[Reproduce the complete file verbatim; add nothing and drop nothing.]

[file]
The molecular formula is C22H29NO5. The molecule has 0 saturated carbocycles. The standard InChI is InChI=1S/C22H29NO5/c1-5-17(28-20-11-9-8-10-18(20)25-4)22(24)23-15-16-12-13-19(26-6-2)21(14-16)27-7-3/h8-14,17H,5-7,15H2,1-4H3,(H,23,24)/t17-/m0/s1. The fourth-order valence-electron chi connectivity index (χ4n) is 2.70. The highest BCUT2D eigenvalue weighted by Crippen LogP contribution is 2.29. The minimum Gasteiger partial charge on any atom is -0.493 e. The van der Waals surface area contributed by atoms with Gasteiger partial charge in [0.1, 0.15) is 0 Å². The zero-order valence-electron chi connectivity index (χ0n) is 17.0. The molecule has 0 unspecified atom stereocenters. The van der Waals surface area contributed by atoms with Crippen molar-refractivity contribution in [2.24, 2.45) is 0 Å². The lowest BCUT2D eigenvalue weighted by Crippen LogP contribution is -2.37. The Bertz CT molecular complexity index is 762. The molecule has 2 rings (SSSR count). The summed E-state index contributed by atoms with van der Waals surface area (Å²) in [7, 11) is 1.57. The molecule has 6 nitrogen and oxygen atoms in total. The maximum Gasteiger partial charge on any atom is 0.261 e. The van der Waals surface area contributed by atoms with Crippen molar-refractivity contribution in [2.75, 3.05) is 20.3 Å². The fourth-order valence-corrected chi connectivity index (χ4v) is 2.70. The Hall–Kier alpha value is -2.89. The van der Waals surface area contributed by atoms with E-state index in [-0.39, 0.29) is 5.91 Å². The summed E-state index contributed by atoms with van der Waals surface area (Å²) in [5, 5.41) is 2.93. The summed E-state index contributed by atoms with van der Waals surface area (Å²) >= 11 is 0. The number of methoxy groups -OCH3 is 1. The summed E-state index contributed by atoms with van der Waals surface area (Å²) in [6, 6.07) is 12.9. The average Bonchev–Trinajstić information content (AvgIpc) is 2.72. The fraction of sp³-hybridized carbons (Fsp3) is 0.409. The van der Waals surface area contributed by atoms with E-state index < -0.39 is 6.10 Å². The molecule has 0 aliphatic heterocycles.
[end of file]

The molecular formula is C22H29NO5. The molecule has 0 saturated carbocycles. The standard InChI is InChI=1S/C22H29NO5/c1-5-17(28-20-11-9-8-10-18(20)25-4)22(24)23-15-16-12-13-19(26-6-2)21(14-16)27-7-3/h8-14,17H,5-7,15H2,1-4H3,(H,23,24)/t17-/m0/s1. The fourth-order valence-electron chi connectivity index (χ4n) is 2.70. The highest BCUT2D eigenvalue weighted by Crippen LogP contribution is 2.29. The minimum Gasteiger partial charge on any atom is -0.493 e. The van der Waals surface area contributed by atoms with Gasteiger partial charge in [0.1, 0.15) is 0 Å². The zero-order valence-electron chi connectivity index (χ0n) is 17.0. The molecule has 0 unspecified atom stereocenters. The van der Waals surface area contributed by atoms with Crippen molar-refractivity contribution in [2.24, 2.45) is 0 Å². The lowest BCUT2D eigenvalue weighted by Crippen LogP contribution is -2.37. The Bertz CT molecular complexity index is 762. The molecule has 2 rings (SSSR count). The summed E-state index contributed by atoms with van der Waals surface area (Å²) in [7, 11) is 1.57. The molecule has 6 nitrogen and oxygen atoms in total. The maximum Gasteiger partial charge on any atom is 0.261 e. The van der Waals surface area contributed by atoms with Crippen molar-refractivity contribution in [2.75, 3.05) is 20.3 Å². The fourth-order valence-corrected chi connectivity index (χ4v) is 2.70. The Hall–Kier alpha value is -2.89. The van der Waals surface area contributed by atoms with E-state index in [-0.39, 0.29) is 5.91 Å². The summed E-state index contributed by atoms with van der Waals surface area (Å²) in [5, 5.41) is 2.93. The summed E-state index contributed by atoms with van der Waals surface area (Å²) >= 11 is 0. The number of methoxy groups -OCH3 is 1. The summed E-state index contributed by atoms with van der Waals surface area (Å²) in [6, 6.07) is 12.9. The average Bonchev–Trinajstić information content (AvgIpc) is 2.72. The fraction of sp³-hybridized carbons (Fsp3) is 0.409. The van der Waals surface area contributed by atoms with E-state index < -0.39 is 6.10 Å². The molecule has 0 aliphatic heterocycles.